Tarred and feathered: How was Hula Valley pelican covered in oil?
Experts believe bird was blackened while fishing in contaminated waters during migration.
A completely black pelican, from beak to tail, has been seen flying over the Hula Valley and feeding from its fish ponds over the past few days. Experts believe the bird was blackened by oil while fishing in contaminated water somewhere during its migration.
Nature photographer Dror Galili, who took shots of the pelican, said it looked as if it was functioning normally. “I’ve never seen anything like this. I took lots of pictures; I’m amazed at how well it’s managing,” Galili said.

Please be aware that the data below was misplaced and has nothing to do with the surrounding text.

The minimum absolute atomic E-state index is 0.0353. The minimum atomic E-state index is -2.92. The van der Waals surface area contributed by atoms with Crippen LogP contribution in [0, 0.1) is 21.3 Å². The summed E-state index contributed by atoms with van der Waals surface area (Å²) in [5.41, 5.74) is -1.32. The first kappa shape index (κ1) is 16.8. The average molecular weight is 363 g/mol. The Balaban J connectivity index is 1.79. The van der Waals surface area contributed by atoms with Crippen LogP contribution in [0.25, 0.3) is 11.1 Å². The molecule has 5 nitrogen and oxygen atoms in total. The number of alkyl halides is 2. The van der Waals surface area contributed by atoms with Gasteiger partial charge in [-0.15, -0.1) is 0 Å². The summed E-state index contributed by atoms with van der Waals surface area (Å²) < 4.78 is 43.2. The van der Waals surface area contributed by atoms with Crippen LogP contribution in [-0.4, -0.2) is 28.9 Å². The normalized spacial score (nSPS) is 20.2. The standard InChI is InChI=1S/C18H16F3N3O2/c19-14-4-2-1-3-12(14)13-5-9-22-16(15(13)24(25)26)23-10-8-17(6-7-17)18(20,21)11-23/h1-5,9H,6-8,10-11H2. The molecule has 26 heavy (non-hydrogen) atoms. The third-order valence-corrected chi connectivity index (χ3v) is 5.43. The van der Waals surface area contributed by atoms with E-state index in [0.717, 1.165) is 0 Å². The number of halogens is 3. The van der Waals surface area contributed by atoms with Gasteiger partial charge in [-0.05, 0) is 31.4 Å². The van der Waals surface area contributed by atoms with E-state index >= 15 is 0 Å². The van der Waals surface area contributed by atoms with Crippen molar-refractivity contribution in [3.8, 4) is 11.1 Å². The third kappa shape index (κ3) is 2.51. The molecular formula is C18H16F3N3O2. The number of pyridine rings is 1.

However, according to Tel Aviv University ornithologist Prof. Yossi Leshem, director of the International Center for the Study of Bird Migration at Latrun, there was no doubt the oil sticking to the bird’s feathers was making it difficult for it to fly because it would have to beat its wings more frequently than normal.
Galili was told about the bird by a fish-farm worker in one of the Hula Valley kibbutzim. According to Galili, he searched for the bird for three days in every possible body of water in the region, until he spotted him.
Galili said he consulted experts as to whether the bird’s color could be the result of natural pigmentation, but they ruled it out. He said it was unlikely the bird could be trapped for examination and treatment because pelicans are notoriously difficult to catch.
“Pelicans pass through the Hula Valley during their migration, which begins in South Sudan. Probably sometime along the way it went fishing in a contaminated pool. It’s hard to know exactly what happened along the way,” Leshem said.
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